by Stephen Lendman
On March 23, House members will vote on the so-called American Health Care Act of 2017 (AHCA) - Trumpcare, the proposed Obamacare replacement measure with little debate.
Instead of providing healthcare on the basis of need, politicized Trumpcare makes it dependent on the ability to pay, legislating enormous harm on the nation’s most vulnerable if enacted into law, leaving an estimated 52 million Americans uninsured by 2026, according to the Congressional Budget Office.
Fairness, equity and justice aren’t US attributes, especially with a self-serving bipartisan criminal class in Washington running things.
Commenting on proposed Trumpcare, Dr. Adam Gaffney said Speaker Paul Ryan promotes it as “some sort of medical Magna Carta - a brave declaration of healthcare freedom”, saying Americans can take it or leave it as they wish, the latter choice leaving them free “to die uninsured…”
Proposed Trumpcare isn’t “some libertarian healthcare promised land wherein open heart surgeries and rounds of chemo are bartered and traded like tubes of toothpaste - far from it,” said Gaffney.
It’s Obamacare light, making an inequitable system more nightmarish - benefitting business and high-net worth households, while denying millions of Americans the right to essential healthcare, inflicting unacceptable harm on the nation’s most vulnerable.
Trumpcare is “false freedom,” said Gaffney. It’ll afford “freedom to die of health conditions that are amenable to modern medical care, and thereby liberate tens of thousands of people a year off of the face of the planet.”
True healthcare freedom would assure Americans are treated on the basis of need and right to choose their providers.
It would eliminate unaffordable insurance, high deductibles and co-pays. It would assure coverage for everyone unrelated to the ability to pay.
Healthcare is a fundamental human right, not a commodity to be sold like toothpaste or other consumer products.
Billionaire Mark Cuban proposed a constitutional amendment, making healthcare a “right,” saying:
“I think health care should be a right. If there’s a legitimate way to modify the Constitution, I literally think there should be an amendment to the Constitution for healthcare for chronic illnesses and serious injury. We all play the genetic lottery.”
“I think all of the talk about Trumpcare vs. Obamacare really just avoids the ultimate question, which is, is health care a right or not?”
“…I’ve had friends who have had cancer. We’ve all had people who have had severe illnesses and if they didn’t have insurance. In a couple cases, I’ve since paid for them because they didn’t have insurance or enough insurance. I think that’s wrong. That’s a cost we all should share.”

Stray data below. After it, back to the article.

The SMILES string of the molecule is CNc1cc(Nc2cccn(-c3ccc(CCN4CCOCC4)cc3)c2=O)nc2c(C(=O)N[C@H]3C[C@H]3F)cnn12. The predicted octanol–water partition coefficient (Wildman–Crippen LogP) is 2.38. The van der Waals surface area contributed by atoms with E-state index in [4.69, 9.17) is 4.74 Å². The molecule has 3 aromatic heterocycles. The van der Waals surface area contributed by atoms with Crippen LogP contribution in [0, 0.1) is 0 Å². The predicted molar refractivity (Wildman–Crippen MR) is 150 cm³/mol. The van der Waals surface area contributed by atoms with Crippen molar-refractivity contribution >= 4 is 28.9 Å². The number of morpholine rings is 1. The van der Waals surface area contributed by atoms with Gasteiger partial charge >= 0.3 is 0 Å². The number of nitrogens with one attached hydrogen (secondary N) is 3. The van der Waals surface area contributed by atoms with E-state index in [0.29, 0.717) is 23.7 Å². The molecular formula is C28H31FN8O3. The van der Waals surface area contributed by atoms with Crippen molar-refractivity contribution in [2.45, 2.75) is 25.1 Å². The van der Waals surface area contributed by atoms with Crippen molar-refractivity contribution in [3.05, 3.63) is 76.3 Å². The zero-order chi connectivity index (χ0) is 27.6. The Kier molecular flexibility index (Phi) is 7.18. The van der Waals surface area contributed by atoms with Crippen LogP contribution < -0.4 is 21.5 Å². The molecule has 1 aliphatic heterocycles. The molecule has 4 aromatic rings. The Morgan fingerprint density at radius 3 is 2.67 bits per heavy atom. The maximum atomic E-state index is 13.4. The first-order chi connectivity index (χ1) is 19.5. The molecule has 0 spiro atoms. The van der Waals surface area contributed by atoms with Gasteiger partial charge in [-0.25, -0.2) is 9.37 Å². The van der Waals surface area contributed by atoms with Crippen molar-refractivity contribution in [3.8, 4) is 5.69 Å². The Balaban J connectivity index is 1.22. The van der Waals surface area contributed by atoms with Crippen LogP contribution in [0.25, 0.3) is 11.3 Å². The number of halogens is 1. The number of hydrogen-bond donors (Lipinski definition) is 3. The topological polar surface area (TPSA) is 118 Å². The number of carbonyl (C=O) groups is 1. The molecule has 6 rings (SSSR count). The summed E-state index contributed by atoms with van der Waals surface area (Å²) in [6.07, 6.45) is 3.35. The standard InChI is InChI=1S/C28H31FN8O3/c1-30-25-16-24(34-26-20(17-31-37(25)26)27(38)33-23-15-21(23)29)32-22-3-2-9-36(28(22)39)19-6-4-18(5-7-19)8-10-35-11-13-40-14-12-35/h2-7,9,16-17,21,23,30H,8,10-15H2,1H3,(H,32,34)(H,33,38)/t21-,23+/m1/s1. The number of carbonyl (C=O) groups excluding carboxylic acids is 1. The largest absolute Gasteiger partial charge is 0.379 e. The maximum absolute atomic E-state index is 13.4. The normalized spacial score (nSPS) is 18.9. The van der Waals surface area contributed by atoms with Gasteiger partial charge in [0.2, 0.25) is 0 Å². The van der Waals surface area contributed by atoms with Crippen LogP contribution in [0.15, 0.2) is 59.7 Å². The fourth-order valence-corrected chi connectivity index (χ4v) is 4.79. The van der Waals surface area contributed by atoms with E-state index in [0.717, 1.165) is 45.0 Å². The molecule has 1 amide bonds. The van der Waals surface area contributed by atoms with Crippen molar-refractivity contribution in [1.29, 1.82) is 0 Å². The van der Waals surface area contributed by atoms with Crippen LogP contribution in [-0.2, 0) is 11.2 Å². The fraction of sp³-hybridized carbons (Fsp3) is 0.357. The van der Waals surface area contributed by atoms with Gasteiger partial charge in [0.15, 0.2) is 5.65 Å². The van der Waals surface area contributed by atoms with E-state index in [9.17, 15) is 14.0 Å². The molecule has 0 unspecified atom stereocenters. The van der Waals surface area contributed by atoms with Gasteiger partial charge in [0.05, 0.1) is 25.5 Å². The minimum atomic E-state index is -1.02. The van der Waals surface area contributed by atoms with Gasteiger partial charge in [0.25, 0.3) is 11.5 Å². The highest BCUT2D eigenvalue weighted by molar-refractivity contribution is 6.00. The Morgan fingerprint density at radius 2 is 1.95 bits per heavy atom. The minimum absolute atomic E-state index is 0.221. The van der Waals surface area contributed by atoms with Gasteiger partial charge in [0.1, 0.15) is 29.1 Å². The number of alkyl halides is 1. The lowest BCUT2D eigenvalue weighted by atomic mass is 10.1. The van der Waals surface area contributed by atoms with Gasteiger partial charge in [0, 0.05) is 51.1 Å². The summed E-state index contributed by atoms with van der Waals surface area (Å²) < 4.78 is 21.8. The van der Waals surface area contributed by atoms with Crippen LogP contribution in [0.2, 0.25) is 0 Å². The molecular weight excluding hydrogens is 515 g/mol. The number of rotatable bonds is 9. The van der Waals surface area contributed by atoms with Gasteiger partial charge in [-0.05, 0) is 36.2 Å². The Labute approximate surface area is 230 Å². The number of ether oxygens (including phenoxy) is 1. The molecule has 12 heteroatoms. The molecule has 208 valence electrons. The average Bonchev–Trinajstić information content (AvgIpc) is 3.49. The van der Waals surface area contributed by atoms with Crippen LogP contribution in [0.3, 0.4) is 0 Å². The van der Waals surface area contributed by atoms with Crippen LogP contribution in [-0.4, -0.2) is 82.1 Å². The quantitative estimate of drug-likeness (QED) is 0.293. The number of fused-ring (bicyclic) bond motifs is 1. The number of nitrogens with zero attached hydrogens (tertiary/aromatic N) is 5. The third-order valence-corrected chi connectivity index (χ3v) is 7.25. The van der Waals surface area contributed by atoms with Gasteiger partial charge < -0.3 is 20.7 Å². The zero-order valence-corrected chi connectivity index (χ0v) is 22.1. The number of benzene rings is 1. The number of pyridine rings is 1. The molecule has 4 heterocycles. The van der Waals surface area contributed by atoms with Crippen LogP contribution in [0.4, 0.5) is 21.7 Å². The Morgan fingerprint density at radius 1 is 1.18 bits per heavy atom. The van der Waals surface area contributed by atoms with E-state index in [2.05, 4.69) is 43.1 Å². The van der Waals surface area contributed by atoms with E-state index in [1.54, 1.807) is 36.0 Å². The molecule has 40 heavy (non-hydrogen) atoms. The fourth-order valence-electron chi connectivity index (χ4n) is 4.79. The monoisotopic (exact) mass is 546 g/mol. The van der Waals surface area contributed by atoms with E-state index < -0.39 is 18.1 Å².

The same holds for education, sustenance, shelter and other essentials to life.
An earlier article discussed Franklin Roosevelt’s proposed economic bill of rights.
On January 11, 1944, in his last State of the Union address, he proposed a second bill of rights, saying the initial one “proved inadequate to assure us equality in the pursuit of happiness.”
His solution was an “economic bill of rights,” guaranteeing:
- employment with a living wage;
- freedom from unfair competition and monopolies;
In an age of bipartisan-supported neoliberal harshness, these ideas are inconceivable. Profits are prioritized over vital people needs.
Americans can have whatever they want - based on their ability to pay, including for essentials to life.
Roosevelt proposed his economic bill of rights when he was visibly frail and ill, 15 months before his April 1945 death.
Proposing it, he said “(w)e have come to a clear realization of the fact that true individual freedom cannot exist without economic security and independence.”
“Necessitous men are not free men. People who are hungry and out of a job are the stuff of which dictatorships are made.”
“In our day, these economic truths have become accepted as self-evident. We have accepted, so to speak, a second Bill of Rights under which a new basis of security can be established for all - regardless of station, race, or creed.”
His 1944 Servicemen's Readjustment Act (the GI Bill) provided college or vocational education for 7.8 million returning vets plus a year of unemployment compensation.
Around 2.4 million vets got VA-backed low-interest, no down payment home loans at a time their average cost was under $5,000, enabling millions of families to afford them, many with government help.
His economic bill of rights was never enacted into law. It would have been his most important New Deal program.
Today it’s inconceivable at a time America’s resources go increasingly for militarism, endless wars, corporate handouts, and police state crackdowns on non-believers - at the expense of social justice for all.
Stephen Lendman lives in Chicago. He can be reached at email@example.com.
His new book as editor and contributor is titled "Flashpoint in Ukraine: How the US Drive for Hegemony Risks WW III."
Visit his blog site at sjlendman.blogspot.com.
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